Weather has been a fixture in stories since the beginning of time. From old oral stories to classic novels, weather played a divine role in storytelling. In many contemporary books, however, weather has a tendency to lean toward the dystopic as we are hearing more conversations about climate change and its consequences. Literary weather can be a melodramatic cliché, but it can also be a powerful addition to any narrative. Here are 8 books, both classics and contemporaries, that utilize storms.
1. Their Eyes were Watching God by Zora Neale Hurston
“They seemed to be staring at the dark, but their eyes were watching God.” This titular quote comes from the scene when Tea Cake, Janie Mae Crawford, and Motorboat are waiting out the hurricane in the Florida Everglades. The storm rages on, though, and soon they have to move to higher ground where the destructive chaos of the storm ushers in a metaphor for the destructive chaos in Janie’s own life.
2. Lolita by Vladimir Nabokov
This isn’t so much a storm as it is an incidence of weather (that preceded a metaphorical storm), when Humbert reveals the death of his mother, “My very photogenic mother died in a freak accident (picnic, lightning) when I was three.” This is lightning as Humbert describes it, but also the quick and crashing way he delivers the information between those parentheses is like a literary lightning bolt.
3. “The Dead” by James Joyce
This short story comes in Joyce’s collection, Dubliners. The gentle snowfall in this story matches the peace and inner calm settling into the protagonist, Gabriel.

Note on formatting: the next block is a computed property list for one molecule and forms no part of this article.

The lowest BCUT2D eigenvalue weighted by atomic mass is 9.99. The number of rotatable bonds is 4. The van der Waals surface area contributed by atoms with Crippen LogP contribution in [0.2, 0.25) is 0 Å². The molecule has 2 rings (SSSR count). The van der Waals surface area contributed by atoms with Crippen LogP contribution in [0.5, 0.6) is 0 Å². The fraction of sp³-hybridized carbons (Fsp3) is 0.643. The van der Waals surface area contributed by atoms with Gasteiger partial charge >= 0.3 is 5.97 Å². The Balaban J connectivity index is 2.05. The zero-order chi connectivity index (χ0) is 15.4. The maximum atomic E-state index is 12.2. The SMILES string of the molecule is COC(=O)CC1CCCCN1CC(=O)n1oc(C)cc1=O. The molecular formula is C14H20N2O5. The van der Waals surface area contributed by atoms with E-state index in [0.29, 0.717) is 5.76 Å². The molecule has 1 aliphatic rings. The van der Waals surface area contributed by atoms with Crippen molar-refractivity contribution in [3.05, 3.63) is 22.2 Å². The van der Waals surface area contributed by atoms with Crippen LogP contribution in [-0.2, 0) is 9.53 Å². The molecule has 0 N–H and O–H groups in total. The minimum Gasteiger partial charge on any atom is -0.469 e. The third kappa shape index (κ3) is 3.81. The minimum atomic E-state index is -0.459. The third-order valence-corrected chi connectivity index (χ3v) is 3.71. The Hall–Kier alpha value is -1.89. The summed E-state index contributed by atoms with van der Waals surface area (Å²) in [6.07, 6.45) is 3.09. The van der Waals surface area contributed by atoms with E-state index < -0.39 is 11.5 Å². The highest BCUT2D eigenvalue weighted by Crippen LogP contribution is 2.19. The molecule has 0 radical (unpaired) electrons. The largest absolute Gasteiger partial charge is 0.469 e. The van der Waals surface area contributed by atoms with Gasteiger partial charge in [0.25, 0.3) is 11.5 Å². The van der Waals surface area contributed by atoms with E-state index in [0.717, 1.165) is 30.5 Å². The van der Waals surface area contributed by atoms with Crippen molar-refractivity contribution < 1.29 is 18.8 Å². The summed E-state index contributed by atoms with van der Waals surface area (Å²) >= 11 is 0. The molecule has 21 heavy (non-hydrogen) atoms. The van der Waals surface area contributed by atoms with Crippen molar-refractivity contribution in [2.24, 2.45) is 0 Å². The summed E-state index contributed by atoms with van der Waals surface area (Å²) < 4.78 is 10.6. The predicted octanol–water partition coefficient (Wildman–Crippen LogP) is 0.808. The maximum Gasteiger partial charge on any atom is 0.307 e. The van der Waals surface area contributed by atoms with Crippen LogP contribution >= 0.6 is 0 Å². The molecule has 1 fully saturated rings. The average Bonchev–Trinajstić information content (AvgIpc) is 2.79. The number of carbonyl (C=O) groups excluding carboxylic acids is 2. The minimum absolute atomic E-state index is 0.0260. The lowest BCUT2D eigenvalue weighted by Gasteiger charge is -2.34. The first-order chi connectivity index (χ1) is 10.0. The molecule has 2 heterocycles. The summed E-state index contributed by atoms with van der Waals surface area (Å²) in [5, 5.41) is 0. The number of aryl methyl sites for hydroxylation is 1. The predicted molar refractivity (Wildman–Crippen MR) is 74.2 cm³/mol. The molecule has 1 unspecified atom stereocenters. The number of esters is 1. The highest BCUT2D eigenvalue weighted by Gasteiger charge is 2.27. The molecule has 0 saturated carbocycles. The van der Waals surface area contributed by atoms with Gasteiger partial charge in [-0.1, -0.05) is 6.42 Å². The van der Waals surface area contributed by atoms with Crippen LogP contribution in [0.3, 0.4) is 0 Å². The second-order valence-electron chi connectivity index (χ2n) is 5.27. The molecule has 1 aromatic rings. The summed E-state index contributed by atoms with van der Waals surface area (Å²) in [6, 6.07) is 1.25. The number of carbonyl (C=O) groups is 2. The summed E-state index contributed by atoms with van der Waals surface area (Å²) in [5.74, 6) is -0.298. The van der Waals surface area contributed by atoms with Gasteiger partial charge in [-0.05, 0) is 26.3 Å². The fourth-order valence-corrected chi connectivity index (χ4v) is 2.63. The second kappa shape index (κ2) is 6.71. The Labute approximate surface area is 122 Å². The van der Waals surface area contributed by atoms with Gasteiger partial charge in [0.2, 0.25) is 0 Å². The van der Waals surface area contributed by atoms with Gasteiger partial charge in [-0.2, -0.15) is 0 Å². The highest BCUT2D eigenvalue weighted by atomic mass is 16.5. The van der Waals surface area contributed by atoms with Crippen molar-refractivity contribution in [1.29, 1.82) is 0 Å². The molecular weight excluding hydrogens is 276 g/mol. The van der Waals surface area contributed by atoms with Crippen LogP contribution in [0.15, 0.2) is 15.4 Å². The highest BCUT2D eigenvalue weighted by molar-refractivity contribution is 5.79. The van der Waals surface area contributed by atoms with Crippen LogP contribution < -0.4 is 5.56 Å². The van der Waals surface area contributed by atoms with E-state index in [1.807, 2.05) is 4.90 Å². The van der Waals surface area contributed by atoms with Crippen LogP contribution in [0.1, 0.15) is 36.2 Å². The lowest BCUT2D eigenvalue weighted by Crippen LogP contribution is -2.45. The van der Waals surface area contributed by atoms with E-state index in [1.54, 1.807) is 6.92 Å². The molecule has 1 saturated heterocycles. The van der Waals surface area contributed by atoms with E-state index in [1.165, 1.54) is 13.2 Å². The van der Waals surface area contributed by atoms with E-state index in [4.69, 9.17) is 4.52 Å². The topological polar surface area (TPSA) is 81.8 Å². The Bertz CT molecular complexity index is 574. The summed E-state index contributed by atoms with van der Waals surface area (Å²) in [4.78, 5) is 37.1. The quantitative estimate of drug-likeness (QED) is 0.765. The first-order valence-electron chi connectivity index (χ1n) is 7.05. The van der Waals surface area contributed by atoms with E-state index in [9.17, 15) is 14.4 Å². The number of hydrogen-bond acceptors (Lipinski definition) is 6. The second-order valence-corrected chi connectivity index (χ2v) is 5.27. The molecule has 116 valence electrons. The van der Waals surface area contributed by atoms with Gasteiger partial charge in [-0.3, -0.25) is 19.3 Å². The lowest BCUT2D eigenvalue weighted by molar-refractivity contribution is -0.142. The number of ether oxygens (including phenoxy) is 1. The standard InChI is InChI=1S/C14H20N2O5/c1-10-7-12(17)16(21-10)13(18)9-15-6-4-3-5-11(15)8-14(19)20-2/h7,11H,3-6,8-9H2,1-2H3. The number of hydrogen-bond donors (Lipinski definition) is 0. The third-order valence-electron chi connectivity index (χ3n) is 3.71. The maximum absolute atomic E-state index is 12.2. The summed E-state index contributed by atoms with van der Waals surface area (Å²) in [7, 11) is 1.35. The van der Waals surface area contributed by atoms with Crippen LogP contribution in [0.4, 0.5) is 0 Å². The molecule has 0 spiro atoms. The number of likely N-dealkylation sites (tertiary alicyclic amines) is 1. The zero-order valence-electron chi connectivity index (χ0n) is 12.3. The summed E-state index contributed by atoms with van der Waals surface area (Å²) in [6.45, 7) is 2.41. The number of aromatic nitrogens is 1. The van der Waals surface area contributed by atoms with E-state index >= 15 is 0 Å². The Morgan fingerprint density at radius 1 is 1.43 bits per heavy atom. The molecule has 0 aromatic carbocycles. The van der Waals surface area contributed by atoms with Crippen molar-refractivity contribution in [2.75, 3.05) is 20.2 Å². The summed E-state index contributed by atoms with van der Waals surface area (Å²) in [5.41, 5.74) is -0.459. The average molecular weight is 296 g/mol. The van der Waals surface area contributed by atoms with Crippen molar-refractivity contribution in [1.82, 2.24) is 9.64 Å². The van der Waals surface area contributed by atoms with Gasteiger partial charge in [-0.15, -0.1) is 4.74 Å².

4. The Wild Palms by William Faulkner
This Faulkner classic was originally titled, If I Forget Thee, Jerusalem. Faulkner weaves together two narratives, each unique but with quiet hints at their connections to the other. In the story of The Old Man, a flood puts the man’s life in danger, and his choice to rescue a pregnant woman puts his freedom at risk.
5. The Blizzard: A Novel by Vladimir Sorokin
This book marks our shift into contemporary novels with a virus that turns people into zombies. The protagonist, a doctor, has a vaccine for this virus, but is held up in reaching the infected population because of a raging blizzard.
6. Salvage the Bones by Jesmyn Ward
This novel is more about the preparation for a hurricane than it is about the actual storm. The story leads up to the hurricane, but family dynamics including an alcoholic father, no mother, a pregnant teen, three boys and little money make the preparations for the storm much more difficult.
7. Whiteout by Ken Follett
A group of people, all with connections to a vial of a missing deadly virus, are stuck in a remote family house while a Christmas Eve blizzard paints everything white.
8. Rushing Waters by Danielle Steel
Hurricane Ophelia is the catalyst that brings the characters of this story together. They must survive the chaos of a hurricane in New York City, and bare the aftermath of its destruction.
What kind of storm would you like to read about?
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Featured image via Graphic Stock
h/t The New Yorker